2. What are the consequences? – when your policy lapses, you will lose out on all the premium payments you had made. Furthermore, you and your beneficiaries would have to complete a six months’ waiting period for natural death, if you were to take up a new policy.
  3. Have you re-evaluated your budget? – don’t opt to cancel financial commitments that you consider grudge purchases, but rather make an informed decision based on a thorough evaluation of your financial position.
    Consider drawing up a comprehensive budget and separate needs from wants, to establish what you can really do without. This will help you save by cutting back on luxuries and ensure that you have enough money reserved for your needs. “If you are unable to resolve the situation by yourself, consider seeking expert advice,” says Bromfield.
  4. Do you have a plan B? – many consumers who have cancelled their policies and do not have an alternative often turn to unscrupulous lenders, such as mashonisa’s, who can charge up to 50% interest or more on a loan.

“If you find yourself having to make tough decisions due to financial difficulties, always weigh the consequences and alternatives available before taking drastic measures that can expose you to even higher financial risks,” concludes Bromfield.

How to get your funeral claims paid out

In times of grief, when you are suffering emotionally and physically, you shouldn’t be dealing with the disappointment of an insurer rejecting or delaying to payout your claim.

Lee Bromfield, CEO of FNB Life, says during this time, beneficiaries need access to cash within 24 hours from the time of death to make the necessary arrangements to give their loved ones a dignified funeral. A quick payout from your insurer is, therefore, an absolute necessity.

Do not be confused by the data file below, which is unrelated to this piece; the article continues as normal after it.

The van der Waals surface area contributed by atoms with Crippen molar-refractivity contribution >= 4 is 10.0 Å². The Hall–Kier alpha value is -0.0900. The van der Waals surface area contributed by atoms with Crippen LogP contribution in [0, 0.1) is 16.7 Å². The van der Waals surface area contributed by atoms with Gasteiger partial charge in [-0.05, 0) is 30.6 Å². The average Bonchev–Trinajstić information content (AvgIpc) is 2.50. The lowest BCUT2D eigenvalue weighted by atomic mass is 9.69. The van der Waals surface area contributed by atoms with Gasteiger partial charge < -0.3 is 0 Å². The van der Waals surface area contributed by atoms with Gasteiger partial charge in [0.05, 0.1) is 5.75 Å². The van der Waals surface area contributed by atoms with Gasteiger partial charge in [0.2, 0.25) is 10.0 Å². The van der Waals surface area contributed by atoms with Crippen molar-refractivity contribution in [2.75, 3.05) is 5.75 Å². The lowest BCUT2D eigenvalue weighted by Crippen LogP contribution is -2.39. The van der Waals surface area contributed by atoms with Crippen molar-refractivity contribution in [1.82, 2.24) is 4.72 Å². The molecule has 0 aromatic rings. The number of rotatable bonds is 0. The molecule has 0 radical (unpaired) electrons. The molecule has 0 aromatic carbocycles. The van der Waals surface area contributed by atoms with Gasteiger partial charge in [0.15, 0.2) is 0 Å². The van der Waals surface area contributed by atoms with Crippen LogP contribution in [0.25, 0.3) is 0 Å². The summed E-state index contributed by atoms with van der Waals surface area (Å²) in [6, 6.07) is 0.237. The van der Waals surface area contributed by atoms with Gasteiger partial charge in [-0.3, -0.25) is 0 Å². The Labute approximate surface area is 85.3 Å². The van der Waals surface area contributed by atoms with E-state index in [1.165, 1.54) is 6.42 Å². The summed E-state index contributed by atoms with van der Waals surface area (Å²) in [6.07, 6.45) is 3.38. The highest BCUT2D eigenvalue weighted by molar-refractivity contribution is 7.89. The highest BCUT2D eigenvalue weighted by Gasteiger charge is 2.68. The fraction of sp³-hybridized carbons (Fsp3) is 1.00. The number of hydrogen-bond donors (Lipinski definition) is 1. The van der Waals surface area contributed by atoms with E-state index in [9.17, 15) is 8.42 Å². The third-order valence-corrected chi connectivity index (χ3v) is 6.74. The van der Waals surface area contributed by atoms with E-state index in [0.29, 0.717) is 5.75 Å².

Instead of being caught off guard when tragedy strikes, Bromfield advises consumers to familiarise themselves with the claims process, policy documents and their rights:

1.  Submitting the correct documentation on time – the common reason why many claims get delayed is because consumers often fail to submit the certified claim form, notice of death form, death certificate and a copy of the deceased’s ID document on time.

“Because we are able to obtain a verified death certificate through the National Population Register from the Department of Home Affairs, following the submission of a notice of death form from customers, we currently pay out 80% of claims within a day of receiving all documents,” says Bromfield.

“The sooner your insurer gets all the relevant documents, the quicker the payout time.”

2. Correct beneficiary details – this is equally important as submitting the right documents.

Without the correct beneficiary details, claims cannot be paid out to your loved ones in the event that they were not aware of the policy.

“Through the National Populations Registry, FNB Life continuously identifies claims that haven’t been submitted, and we are able to contact the beneficiaries and payout, if we have the correct contact details, says Bromfield.

3. Beware of unscrupulous insurers – always do your background check before taking up an insurance policy to ensure that the company is legitimate, and is underwritten by a registered long term insurance company.

This will help you avoid any surprises when you or your loved ones claim.